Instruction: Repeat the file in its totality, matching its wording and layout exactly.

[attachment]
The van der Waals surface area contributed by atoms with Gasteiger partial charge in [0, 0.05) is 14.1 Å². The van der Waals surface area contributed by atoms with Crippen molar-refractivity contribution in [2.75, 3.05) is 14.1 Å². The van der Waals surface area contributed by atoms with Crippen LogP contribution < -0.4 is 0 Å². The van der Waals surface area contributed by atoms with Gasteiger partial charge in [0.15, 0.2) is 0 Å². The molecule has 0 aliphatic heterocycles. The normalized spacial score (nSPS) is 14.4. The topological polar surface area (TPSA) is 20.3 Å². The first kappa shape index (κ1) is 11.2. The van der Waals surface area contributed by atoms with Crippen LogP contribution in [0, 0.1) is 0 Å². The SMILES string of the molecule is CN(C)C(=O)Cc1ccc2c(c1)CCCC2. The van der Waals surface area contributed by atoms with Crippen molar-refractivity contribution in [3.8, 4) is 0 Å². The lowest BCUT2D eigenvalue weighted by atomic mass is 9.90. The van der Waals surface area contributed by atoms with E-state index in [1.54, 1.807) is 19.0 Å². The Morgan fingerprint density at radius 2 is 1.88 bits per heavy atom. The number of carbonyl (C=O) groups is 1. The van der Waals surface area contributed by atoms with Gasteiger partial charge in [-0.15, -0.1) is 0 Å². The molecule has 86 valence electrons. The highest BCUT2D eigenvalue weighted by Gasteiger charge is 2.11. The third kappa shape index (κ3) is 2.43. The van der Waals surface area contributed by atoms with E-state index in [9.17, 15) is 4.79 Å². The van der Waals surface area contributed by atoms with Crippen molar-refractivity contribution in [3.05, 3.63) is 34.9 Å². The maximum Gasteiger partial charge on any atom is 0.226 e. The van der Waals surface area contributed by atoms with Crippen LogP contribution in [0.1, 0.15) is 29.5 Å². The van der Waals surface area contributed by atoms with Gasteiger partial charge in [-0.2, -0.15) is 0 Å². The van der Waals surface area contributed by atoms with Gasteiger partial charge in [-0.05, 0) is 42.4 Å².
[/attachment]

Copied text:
The van der Waals surface area contributed by atoms with Gasteiger partial charge in [0, 0.05) is 14.1 Å². The van der Waals surface area contributed by atoms with Crippen molar-refractivity contribution in [2.75, 3.05) is 14.1 Å². The van der Waals surface area contributed by atoms with Crippen LogP contribution < -0.4 is 0 Å². The van der Waals surface area contributed by atoms with Gasteiger partial charge in [0.15, 0.2) is 0 Å². The molecule has 0 aliphatic heterocycles. The normalized spacial score (nSPS) is 14.4. The topological polar surface area (TPSA) is 20.3 Å². The first kappa shape index (κ1) is 11.2. The van der Waals surface area contributed by atoms with Crippen LogP contribution in [0, 0.1) is 0 Å². The SMILES string of the molecule is CN(C)C(=O)Cc1ccc2c(c1)CCCC2. The van der Waals surface area contributed by atoms with Crippen molar-refractivity contribution in [3.8, 4) is 0 Å². The lowest BCUT2D eigenvalue weighted by atomic mass is 9.90. The van der Waals surface area contributed by atoms with E-state index in [1.54, 1.807) is 19.0 Å². The Morgan fingerprint density at radius 2 is 1.88 bits per heavy atom. The number of carbonyl (C=O) groups is 1. The van der Waals surface area contributed by atoms with Gasteiger partial charge in [-0.15, -0.1) is 0 Å². The molecule has 86 valence electrons. The highest BCUT2D eigenvalue weighted by Gasteiger charge is 2.11. The third kappa shape index (κ3) is 2.43. The van der Waals surface area contributed by atoms with E-state index in [9.17, 15) is 4.79 Å². The van der Waals surface area contributed by atoms with Crippen molar-refractivity contribution in [3.05, 3.63) is 34.9 Å². The maximum Gasteiger partial charge on any atom is 0.226 e. The van der Waals surface area contributed by atoms with Crippen LogP contribution in [0.1, 0.15) is 29.5 Å². The van der Waals surface area contributed by atoms with Gasteiger partial charge in [-0.2, -0.15) is 0 Å². The van der Waals surface area contributed by atoms with Gasteiger partial charge in [-0.05, 0) is 42.4 Å².